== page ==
Celebrate Advent With Joy

I turned on the radio the day after Halloween and heard Christmas music. How can my family focus on Advent when the culture skips it altogether?

I turned on the radio the day after Halloween and heard Christmas music. How can my family focus on Advent when the culture skips it altogether?

Make one of your new liturgical year’s resolutions to celebrate the Advent season joyfully with your family.

Advent makes us grateful to be Catholic: It is full of beautiful, ancient traditions unique to our faith and is such an ideal time to instill a yearning for Christ in our kids. During Advent, we can experience with our children what it was like to be an Old Testament people, longing for a Savior. Seeing our children’s excitement and joy about Christmas can renew our own love for Jesus.

Here are five easy things we’ve done over the years in our home:

1. Put an Advent wreath on your dinner table. Don’t let this age-old tradition only be seen in Church on Sunday. The wreath symbolizes more than just the four weeks of Advent; the four candles can also represent the 4,000 years man was on earth before the Savior was born. The kids can take turns lighting and blowing out the candles. We usually say a short prayer like: "Come, Lord Jesus, be born in our hearts." Or lead a verse or two of O Come, O Come, Emmanuel.

2. Do active works of mercy to prepare for the Savior. Advent is a time of preparation, and we all need tangible ways to prepare spiritually for the birth of Baby Jesus. It’s got to be more than just shopping. You can put up a small manger somewhere in your home or outside, and each time any member of the family does an action out of love for Jesus, they can put a strand of hay in the crib. It’s fun to see the manger get fuller and fuller for Jesus as Christmas nears. But don’t put Jesus in until Christmas Eve! We’ve also seen some families do a similar version of this with paper chains that they then use to decorate the Christmas tree.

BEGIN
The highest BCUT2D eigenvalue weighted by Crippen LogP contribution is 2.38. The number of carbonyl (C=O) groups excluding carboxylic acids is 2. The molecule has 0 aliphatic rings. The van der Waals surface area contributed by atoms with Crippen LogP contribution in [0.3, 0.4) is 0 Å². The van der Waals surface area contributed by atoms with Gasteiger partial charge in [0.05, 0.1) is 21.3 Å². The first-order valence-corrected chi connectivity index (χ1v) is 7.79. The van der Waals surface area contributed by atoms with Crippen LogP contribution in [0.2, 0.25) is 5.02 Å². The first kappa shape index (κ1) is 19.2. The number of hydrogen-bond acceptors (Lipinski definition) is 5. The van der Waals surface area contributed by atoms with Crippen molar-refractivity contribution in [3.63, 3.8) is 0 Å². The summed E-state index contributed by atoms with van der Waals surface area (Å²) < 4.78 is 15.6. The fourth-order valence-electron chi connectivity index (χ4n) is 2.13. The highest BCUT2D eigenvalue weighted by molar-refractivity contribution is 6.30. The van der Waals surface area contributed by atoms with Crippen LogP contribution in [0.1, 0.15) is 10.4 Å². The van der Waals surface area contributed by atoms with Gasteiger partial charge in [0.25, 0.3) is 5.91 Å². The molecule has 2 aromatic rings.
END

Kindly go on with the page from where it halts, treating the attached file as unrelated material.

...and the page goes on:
3. Don’t forget to talk about St. Nicholas, aka Santa Claus. This ties in some of the more secular traditions with the religious. Nicholas’ story is the origin of hanging stockings, after all. He was a real person, a bishop during one of the Roman persecutions, and his feast day is Dec. 6, at the start of Advent. There is a great animated version of the story of his life entitled Nicholas: The Boy Who Became Santa, which you can order online at EWTNReligiousCatalogue.com or by calling (800) 854-6316.

4. Exchange names and be "Advent Angels" for one another. Encourage the kids to pray for the person they’ve drawn and do secret good deeds for them throughout the season. On Christmas Eve, you can guess each other’s angels and exchange presents. This helps sibling rivalry become sibling revelry.

5. Do something spiritual for yourself. Can you add in a short time for prayer or Bible reading each morning during Advent or pray a daily Rosary? It just might turn into a great habit. Take advantage of any spiritual happenings in your parish; make it a priority to go. Pray that Christmas will bring you a new zeal and deeper love for Christ this year. We all need renewal.

The McDonalds are

coordinators of family life

and adult education

at St. Ignatius parish

in Mobile, Alabama.